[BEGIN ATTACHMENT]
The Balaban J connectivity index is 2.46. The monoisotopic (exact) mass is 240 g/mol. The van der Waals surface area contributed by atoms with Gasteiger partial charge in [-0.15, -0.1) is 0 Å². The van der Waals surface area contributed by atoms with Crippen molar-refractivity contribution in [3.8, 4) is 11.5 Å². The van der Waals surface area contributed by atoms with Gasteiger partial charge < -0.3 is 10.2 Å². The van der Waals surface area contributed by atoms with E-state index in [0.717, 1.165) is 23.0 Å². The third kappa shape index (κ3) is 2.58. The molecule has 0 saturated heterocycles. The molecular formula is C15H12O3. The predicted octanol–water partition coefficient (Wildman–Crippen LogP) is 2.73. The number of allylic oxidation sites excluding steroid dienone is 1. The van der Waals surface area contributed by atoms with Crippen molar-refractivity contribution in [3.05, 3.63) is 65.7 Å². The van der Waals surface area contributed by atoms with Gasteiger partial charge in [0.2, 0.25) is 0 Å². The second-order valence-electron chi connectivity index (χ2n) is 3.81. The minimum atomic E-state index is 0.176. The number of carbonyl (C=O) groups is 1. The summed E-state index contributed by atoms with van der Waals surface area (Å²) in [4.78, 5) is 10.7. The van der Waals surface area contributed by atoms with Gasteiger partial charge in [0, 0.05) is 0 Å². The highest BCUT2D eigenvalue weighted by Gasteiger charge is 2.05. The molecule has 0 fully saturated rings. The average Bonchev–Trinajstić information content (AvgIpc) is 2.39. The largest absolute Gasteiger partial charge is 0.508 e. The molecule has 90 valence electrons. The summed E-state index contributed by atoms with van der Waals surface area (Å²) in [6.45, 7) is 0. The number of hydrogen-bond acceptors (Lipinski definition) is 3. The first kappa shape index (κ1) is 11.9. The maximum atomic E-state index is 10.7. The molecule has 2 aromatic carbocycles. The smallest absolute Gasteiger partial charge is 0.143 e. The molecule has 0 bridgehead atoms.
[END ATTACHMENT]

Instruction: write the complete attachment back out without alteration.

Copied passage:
The Balaban J connectivity index is 2.46. The monoisotopic (exact) mass is 240 g/mol. The van der Waals surface area contributed by atoms with Gasteiger partial charge in [-0.15, -0.1) is 0 Å². The van der Waals surface area contributed by atoms with Crippen molar-refractivity contribution in [3.8, 4) is 11.5 Å². The van der Waals surface area contributed by atoms with Gasteiger partial charge < -0.3 is 10.2 Å². The van der Waals surface area contributed by atoms with E-state index in [0.717, 1.165) is 23.0 Å². The third kappa shape index (κ3) is 2.58. The molecule has 0 saturated heterocycles. The molecular formula is C15H12O3. The predicted octanol–water partition coefficient (Wildman–Crippen LogP) is 2.73. The number of allylic oxidation sites excluding steroid dienone is 1. The van der Waals surface area contributed by atoms with Crippen molar-refractivity contribution in [3.05, 3.63) is 65.7 Å². The van der Waals surface area contributed by atoms with Gasteiger partial charge in [0.2, 0.25) is 0 Å². The second-order valence-electron chi connectivity index (χ2n) is 3.81. The minimum atomic E-state index is 0.176. The number of carbonyl (C=O) groups is 1. The summed E-state index contributed by atoms with van der Waals surface area (Å²) in [4.78, 5) is 10.7. The van der Waals surface area contributed by atoms with Gasteiger partial charge in [0, 0.05) is 0 Å². The highest BCUT2D eigenvalue weighted by Gasteiger charge is 2.05. The molecule has 0 fully saturated rings. The average Bonchev–Trinajstić information content (AvgIpc) is 2.39. The largest absolute Gasteiger partial charge is 0.508 e. The molecule has 90 valence electrons. The summed E-state index contributed by atoms with van der Waals surface area (Å²) in [6.45, 7) is 0. The number of hydrogen-bond acceptors (Lipinski definition) is 3. The first kappa shape index (κ1) is 11.9. The maximum atomic E-state index is 10.7. The molecule has 2 aromatic carbocycles. The smallest absolute Gasteiger partial charge is 0.143 e. The molecule has 0 bridgehead atoms.